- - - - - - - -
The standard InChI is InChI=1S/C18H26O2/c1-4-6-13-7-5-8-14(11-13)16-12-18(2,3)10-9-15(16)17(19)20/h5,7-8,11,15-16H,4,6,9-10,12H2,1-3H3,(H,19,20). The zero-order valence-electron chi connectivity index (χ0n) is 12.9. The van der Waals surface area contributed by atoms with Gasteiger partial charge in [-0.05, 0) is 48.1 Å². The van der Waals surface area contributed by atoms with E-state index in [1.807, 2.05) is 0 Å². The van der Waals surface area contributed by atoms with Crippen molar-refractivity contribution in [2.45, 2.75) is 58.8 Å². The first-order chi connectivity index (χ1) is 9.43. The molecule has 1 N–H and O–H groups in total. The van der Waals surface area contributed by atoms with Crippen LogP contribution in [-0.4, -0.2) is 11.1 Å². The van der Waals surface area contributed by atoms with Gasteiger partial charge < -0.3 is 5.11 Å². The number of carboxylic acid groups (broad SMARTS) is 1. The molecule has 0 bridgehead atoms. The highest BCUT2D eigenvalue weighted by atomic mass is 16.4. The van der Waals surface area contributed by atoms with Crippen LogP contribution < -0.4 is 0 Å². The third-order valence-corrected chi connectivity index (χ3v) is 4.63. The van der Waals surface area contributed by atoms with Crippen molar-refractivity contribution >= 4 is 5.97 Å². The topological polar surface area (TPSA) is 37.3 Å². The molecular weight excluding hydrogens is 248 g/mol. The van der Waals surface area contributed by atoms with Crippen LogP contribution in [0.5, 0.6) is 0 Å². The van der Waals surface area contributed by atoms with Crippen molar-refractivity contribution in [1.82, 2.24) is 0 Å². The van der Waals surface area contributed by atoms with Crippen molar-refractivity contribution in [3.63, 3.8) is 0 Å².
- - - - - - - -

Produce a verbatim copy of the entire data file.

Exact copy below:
The standard InChI is InChI=1S/C18H26O2/c1-4-6-13-7-5-8-14(11-13)16-12-18(2,3)10-9-15(16)17(19)20/h5,7-8,11,15-16H,4,6,9-10,12H2,1-3H3,(H,19,20). The zero-order valence-electron chi connectivity index (χ0n) is 12.9. The van der Waals surface area contributed by atoms with Gasteiger partial charge in [-0.05, 0) is 48.1 Å². The van der Waals surface area contributed by atoms with E-state index in [1.807, 2.05) is 0 Å². The van der Waals surface area contributed by atoms with Crippen molar-refractivity contribution in [2.45, 2.75) is 58.8 Å². The first-order chi connectivity index (χ1) is 9.43. The molecule has 1 N–H and O–H groups in total. The van der Waals surface area contributed by atoms with Crippen LogP contribution in [-0.4, -0.2) is 11.1 Å². The van der Waals surface area contributed by atoms with Gasteiger partial charge < -0.3 is 5.11 Å². The number of carboxylic acid groups (broad SMARTS) is 1. The molecule has 0 bridgehead atoms. The highest BCUT2D eigenvalue weighted by atomic mass is 16.4. The van der Waals surface area contributed by atoms with Crippen LogP contribution < -0.4 is 0 Å². The third-order valence-corrected chi connectivity index (χ3v) is 4.63. The van der Waals surface area contributed by atoms with Crippen molar-refractivity contribution >= 4 is 5.97 Å². The topological polar surface area (TPSA) is 37.3 Å². The molecular weight excluding hydrogens is 248 g/mol. The van der Waals surface area contributed by atoms with Crippen LogP contribution in [0.5, 0.6) is 0 Å². The van der Waals surface area contributed by atoms with Crippen molar-refractivity contribution in [1.82, 2.24) is 0 Å². The van der Waals surface area contributed by atoms with Crippen molar-refractivity contribution in [3.63, 3.8) is 0 Å².